For capturing audio at events, loud ambient noise can become an issue when you’re trying to get the best signal to noise ratio during your audio recording. Elvin and I cover some basics on setting your levels, application and the dreaded- damage control.
Setting Your Levels
Digital sound recorders typically will have metering of sound levels. You want to set your meters to around 50% to 60%. Test the source first and try to hover around 50% to 60%. You also want to be sure to give yourself enough head room so your signal is not distorted if a sudden spike occurs in your audio.
Boom Microphone – Booming with a shotgun microphone is one way to capture sound at an event. We’ve done this in the past for covering a convention with the Que Audio Sniper PRO DSLR Shotgun Microphone Kit and Boom Pole. There were pros and cons. Some cons were that we needed an extra person to act as a boom operator, we needed him to monitor the audio to make sure there was no handling noise introduced and we also needed both the boom op and the cameraman to be aware of each other so the mic was not in frame. Some pros are: due to the directional and tight pick-up pattern of the shotgun mic, we were able to get a nice signal to noise ratio, we didn’t have a microphone being passed back and forth and even though we were shooting into an external digital recorder, we still were able to monitor our levels with the boom operator.
Lavalier Microphone – A lavalier mic will give you the best signal to noise ratio, as the microphone is as close to the source (person’s mouth) as possible. When covering events with this application, I use the Rode PinMic Wearable Microphone because it is discrete and I’m able to hide it in more visible areas where my hair will not rub against it and create and rustling. I suggest using a lav mic that is an omnidirectional microphone so the sound is being picked up from all directions. One pitfall with using a lavalier mic is that they can become time consuming when having to mic up each person being interviewed. If there are many interviews, this is a hassle. Lavalier microphones are typically for more sit-down style interviews.
Handheld Digital Recorder – We’ve been very successful with capturing quality audio using the Zoom H1 Ultra-Portable Handheld Digital Audio Recorder in place of a stick mic. These types of digital recorders are made for outdoor field recording, they sport an XY Stereo microphone and sometimes come with a windscreen. In my personal experienced, I’ve learned that the windscreen was IMPERATIVE in avoiding plosives, distortion and handling noise. You cannot monitor your audio when recording and using the recorder as a microphone so you really need to be sure to set your levels properly. You also want to be certain to hit record and stop for each interview and I usually engage the hold button so I don’t accidentally stop recording in the middle of an interview. Since you will be shooting double system with this application, you will need to sync audio and video in post.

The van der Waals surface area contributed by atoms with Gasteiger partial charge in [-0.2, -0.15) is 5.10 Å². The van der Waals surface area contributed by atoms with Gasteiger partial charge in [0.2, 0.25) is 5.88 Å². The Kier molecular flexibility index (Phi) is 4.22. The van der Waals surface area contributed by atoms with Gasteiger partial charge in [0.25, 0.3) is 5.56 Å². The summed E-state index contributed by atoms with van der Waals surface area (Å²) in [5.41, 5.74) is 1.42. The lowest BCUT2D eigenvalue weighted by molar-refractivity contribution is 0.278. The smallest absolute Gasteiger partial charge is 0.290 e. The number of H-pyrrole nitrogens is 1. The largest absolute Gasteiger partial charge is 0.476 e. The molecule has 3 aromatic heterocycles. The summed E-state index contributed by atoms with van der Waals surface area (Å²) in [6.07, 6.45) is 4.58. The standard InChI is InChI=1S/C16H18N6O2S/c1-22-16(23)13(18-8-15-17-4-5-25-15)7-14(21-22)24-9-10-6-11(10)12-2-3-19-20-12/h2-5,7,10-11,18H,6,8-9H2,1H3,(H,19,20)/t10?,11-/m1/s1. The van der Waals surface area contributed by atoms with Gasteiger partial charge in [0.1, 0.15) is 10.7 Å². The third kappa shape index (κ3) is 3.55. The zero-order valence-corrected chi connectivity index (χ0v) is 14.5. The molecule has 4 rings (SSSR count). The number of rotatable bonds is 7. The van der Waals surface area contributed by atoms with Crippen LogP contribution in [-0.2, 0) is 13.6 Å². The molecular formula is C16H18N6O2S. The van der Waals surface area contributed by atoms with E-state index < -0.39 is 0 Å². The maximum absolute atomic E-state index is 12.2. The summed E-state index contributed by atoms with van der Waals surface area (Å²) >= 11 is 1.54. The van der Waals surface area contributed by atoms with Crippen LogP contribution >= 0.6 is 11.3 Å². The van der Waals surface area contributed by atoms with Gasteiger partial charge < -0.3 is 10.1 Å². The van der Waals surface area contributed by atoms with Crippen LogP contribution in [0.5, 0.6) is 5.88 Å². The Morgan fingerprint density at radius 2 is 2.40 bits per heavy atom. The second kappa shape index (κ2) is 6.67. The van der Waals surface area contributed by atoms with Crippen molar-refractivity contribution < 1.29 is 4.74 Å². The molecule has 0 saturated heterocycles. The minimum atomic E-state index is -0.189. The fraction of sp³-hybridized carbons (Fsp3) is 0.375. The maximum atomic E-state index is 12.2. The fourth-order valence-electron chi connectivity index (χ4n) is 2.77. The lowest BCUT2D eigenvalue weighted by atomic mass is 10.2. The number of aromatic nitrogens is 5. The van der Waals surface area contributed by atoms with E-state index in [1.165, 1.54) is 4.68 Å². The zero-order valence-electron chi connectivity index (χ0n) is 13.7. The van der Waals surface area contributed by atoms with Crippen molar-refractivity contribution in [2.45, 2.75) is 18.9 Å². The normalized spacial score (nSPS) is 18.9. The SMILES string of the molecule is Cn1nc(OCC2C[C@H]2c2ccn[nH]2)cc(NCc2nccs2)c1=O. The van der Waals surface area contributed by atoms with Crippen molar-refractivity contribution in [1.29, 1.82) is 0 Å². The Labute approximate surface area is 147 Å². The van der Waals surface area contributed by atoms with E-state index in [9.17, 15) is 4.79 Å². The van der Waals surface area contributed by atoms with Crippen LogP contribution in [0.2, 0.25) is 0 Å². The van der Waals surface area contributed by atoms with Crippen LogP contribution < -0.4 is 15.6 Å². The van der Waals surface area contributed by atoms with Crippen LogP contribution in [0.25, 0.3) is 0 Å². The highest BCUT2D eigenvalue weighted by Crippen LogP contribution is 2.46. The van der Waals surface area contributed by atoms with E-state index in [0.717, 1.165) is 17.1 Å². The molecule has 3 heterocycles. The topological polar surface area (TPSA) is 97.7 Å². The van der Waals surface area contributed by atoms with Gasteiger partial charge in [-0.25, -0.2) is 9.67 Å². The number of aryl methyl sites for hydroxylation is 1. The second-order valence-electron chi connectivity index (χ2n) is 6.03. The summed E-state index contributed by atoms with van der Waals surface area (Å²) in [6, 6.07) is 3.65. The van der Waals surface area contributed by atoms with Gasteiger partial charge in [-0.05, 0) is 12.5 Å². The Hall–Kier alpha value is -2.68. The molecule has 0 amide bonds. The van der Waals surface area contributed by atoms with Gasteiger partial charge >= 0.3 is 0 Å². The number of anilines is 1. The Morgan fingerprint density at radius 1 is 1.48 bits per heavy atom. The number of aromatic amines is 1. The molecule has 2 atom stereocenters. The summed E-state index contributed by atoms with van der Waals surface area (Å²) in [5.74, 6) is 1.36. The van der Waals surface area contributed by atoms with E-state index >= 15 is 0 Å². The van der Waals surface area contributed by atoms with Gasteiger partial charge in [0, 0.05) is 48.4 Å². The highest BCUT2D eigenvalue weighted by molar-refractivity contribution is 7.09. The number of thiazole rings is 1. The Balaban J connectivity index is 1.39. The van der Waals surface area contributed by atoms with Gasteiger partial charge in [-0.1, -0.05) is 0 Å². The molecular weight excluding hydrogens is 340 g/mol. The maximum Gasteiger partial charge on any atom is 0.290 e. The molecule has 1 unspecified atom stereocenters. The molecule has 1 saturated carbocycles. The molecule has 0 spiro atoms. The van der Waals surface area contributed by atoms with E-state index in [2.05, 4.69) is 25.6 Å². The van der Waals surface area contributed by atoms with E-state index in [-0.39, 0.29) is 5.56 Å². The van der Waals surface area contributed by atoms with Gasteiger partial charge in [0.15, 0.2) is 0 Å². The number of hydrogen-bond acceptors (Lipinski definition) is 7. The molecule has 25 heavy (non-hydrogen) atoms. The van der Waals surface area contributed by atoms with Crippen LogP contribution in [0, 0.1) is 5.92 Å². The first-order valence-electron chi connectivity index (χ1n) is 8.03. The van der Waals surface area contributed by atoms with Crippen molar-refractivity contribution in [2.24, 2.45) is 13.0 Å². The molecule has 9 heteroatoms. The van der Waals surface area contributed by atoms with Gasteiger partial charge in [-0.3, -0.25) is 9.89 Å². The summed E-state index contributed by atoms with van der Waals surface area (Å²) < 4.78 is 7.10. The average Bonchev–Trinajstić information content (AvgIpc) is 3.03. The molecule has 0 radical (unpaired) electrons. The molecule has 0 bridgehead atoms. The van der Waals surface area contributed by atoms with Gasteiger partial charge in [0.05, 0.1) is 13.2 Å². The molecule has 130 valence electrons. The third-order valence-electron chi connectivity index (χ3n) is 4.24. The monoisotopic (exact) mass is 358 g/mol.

Stick Microphone – Coming in at about the same price as same price point as the Zoom H1 is the stick mic that we’ve been using recently for event coverage, the Audio-Technica AT8004L Handheld Omnidirectional Dynamic Microphone. A stick mic like this is generally used as an interview microphone. This Audio-Technica AT8004L has an internal shock mount so you shouldn’t hear any handling noise from the microphone being passed back and forth. You can also get a mic with a built-in pop filter or be sure there is a windshield on your microphone to prevent pops from plosives. With a stick mic, you can monitor your levels if recording directly into the camera. You’ll also need the addition of a preamp, like the juicedLink RM333 Riggy Micro Low-Noise Preamp that we use, to boost the signal to the camera and replace the noisy gain from the camera with clean gain from the preamp. You may not need to sync audio and video in post if you’re recording directly into your camera.
Damage Control – Well, if you find yourself in this category and are desperate for solutions, I have good and bad news for you. The good news is that there are plugins that may help. The bad news is that it’s not common to fix distortion in audio. The lesson- get it right the first time!
Let me know your questions, what issues you’ve run into while capturing audio in the field or at events, what has worked for you, what has not… we want to hear it all! Elvin and I are here to help you so please, give us your questions, comments and feedback in the comment area below!audio technica, AUDIONEER, boom mic, boom pole, capture audio at events, external recorder, fixing audio in post, handheld digital recorder, How To, how to record audio into a DSLR camera, lavalier, microphone, Rode, RODE pinmic, tips, tutorial, Zoom, Zoom h1